Friday, August 7, 2009

Cutting up a chicken

We had our second chicken processing last weekend, August 2nd. We slaughtered, dipped, plucked, and eviscerated 117 Cornish Cross broilers and a couple of ornery hens who had been cannibalizing eggs from the laying boxes for the last few weeks.

It still amazes me that feed, water, breeding and a lot of labor can turn this:

into this:

...and all in about 8 weeks. It's really a miracle of science (breeding a chicken to grow so quickly into something so edible) and nature and I feel blessed to witness and take part.

More practically though, once the chickens make the transition from creature to meat, it becomes time for us to figure out what to do with the food we've produced.

Our chickens taste good. Really good. And roasted whole, they've been said to make older folks weep (only a slight exaggeration) and exclaim that they haven't tasted anything so chickeny since they were growing up in XYZ pre-industrial country.

But sometimes it's easier to have chicken pieces rather than the whole kit-and-kaboodle, so the other day, our neighbor Megan (a former chickenstress herself, and an expert on many things poultry) came over to show me and Susan how to cut up a chicken for storage.

The main trick Megan taught us was how to separate the chicken into the traditional bits: breast, wing, leg, thigh, back, without muscling our way through bones. Instead, she showed us how to feel out the joints and cut around them. In the whole process, the only place we had to cut through bone was a 2'' section between the breasts. Pretty amazing.

The main tips I got from the lesson were:
  • use a really really sharp knife. it doesn't have to be big. even a paring knife will do for everything except that small section of breast bone
  • always cut away the skin and flesh around the part you're working on to get a better view of the bone to separate
  • move the joints to locate the points where your knife can cut through
  • I may never be able to do this as fast as Martin Yan, but I sure can do it better than before!

1) Cut off the neck fat and reserve for tasty broths and soups

2) With the chicken breast-down, feel for the joint of the wing by moving the wing back and forth. When you've located the round joint, cut away the skin and flesh around the joint, starting with the top and working your way around. Once you can see the white joint, use your knife to separate the two (you may need to also pull a bit to "pop" the two pieces apart). Repeat with the wing on the other side. You don't have to do the wing first, but it makes it a little easier to deal with the leg.

3) Turn the chicken breast-side up. Holding the drumstick in one hand and pulling away from the chicken's body, begin cutting the leg and thigh away. When you reach the joint that connects the leg, wiggle it back and forth to see where it's attached.

Be sure to cut away all the skin and flesh so you can see well, then cut through the cartilage between the joint to separate completely. Repeat on the other side.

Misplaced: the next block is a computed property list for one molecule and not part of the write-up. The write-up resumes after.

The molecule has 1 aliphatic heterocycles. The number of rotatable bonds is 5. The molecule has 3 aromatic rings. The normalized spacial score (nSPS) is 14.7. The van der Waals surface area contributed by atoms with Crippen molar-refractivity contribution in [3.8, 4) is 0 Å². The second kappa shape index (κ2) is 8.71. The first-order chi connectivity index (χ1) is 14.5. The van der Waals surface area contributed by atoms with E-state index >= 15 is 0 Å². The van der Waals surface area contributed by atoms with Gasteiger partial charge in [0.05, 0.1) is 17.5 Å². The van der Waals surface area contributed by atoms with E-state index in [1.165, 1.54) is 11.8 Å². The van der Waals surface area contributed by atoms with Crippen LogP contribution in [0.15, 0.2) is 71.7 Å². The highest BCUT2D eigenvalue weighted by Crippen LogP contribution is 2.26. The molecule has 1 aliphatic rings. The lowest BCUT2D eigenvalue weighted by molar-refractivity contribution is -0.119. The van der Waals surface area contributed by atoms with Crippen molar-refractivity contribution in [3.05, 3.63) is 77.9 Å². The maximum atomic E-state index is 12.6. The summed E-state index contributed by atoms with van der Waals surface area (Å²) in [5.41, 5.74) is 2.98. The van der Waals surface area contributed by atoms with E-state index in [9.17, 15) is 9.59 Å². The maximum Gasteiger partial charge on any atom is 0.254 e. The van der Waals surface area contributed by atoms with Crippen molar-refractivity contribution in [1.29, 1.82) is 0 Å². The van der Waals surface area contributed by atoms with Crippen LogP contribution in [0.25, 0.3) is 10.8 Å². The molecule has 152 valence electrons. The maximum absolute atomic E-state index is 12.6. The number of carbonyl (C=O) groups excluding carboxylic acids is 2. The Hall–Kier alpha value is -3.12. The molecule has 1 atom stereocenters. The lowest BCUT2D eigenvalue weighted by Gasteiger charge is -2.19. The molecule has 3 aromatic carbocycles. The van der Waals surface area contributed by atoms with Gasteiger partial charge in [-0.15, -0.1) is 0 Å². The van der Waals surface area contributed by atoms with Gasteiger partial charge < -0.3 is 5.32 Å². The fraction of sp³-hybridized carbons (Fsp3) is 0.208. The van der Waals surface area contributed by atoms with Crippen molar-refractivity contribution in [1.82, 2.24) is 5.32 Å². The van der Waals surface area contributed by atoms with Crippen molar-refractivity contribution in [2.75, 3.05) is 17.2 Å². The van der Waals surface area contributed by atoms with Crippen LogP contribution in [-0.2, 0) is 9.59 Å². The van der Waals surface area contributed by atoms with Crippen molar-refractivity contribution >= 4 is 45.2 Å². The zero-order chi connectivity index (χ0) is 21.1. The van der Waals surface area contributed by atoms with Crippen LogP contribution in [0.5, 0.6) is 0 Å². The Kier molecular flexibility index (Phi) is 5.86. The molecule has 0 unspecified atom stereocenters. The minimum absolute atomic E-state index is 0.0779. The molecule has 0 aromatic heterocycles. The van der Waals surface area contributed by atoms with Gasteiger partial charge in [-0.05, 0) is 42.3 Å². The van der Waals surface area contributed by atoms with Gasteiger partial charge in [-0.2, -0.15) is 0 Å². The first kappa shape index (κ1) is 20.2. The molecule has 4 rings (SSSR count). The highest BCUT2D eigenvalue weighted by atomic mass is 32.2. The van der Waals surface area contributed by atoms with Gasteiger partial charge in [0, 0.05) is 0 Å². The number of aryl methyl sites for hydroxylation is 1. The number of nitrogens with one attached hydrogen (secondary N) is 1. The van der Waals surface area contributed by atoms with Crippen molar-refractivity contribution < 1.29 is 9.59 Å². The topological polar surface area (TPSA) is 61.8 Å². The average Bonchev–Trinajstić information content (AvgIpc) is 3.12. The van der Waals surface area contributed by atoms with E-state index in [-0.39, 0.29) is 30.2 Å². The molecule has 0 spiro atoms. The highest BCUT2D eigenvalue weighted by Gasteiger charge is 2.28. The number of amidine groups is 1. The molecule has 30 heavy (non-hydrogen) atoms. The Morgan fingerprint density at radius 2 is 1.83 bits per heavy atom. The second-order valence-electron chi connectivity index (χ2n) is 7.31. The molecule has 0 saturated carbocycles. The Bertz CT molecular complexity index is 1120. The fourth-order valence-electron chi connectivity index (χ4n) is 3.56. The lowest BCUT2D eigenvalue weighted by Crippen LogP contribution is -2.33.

4) To separate the thigh and drummet, hold the piece of meat perpendicular to the cutting surface, drumstick bone pointed down, so that the point of connection between the drumstick and thigh is pointing up. With your finger, feel along the top edge for a bump and small indentation -- this is the joint and where you should cut (the bump stays with the drumstick). You can also wiggle the leg and thigh joint to feel it out. Cut the two apart, and separate the cartilage between the joint with your knife (you may need to apply slight pressure to "pop" it apart). Repeat with other side.
5) Voila! You have your chicken body left. Look inside the cavity from the back and notice where the rib bones come together on each side of the chicken. You'll see that the bones don't actually join, but have a small gap.

Cut down the gap on either side to separate the top from the bottom.

To completely separate, either grab the two halves (top and bottom) in each hand and pull, or for those with more finesse, it's possible to feel out the bones holding the two halves together and separate with a few knife strokes.

6) Leave the back as is, or cut into two pieces. Starting just below the ribs, cut away flesh and skin, then grab either end and crack apart.

7) To separate the remaining breasts, you can place the piece, flesh side down and chop in half with a heavy knife or cleaver OR you can start flesh-side up, feeling out the breastbone and cutting the skin and meat close right up against one side of the bone. Cut through the cartilage until you reach the last bit of bone. Prop the breast up perpendicular to the table, bone part on your surface, and use the butt end of your knife to break the last piece.

And that's a wrap!


  1. ack, what a process! i am very impressed :) any exciting dishes you're planning on making down the road?

    (and LOL at the "haven't tasted anything so chickeny since they were growing up in XYZ pre-industrial country" line :) )

  2. Happy birthday my dear! I would cut you up a chicken if I were in town to do it. Speaking of which, I maaaaay be getting a friend to drive my car here, in which case I'd be able to drive back to SoCal and stop by in the bay. Cool eh?

  3. Man, that sounds like a damn good chicken.

  4. @ Derek -- Yeah, it's pretty ridiculously delicious. I have 4 tiny ones, under 2lbs each. I boiled the first one and used the meat in Chicken and Fresh Corn soup. I'm using the second one tonight for Hainanese chicken rice. YUM...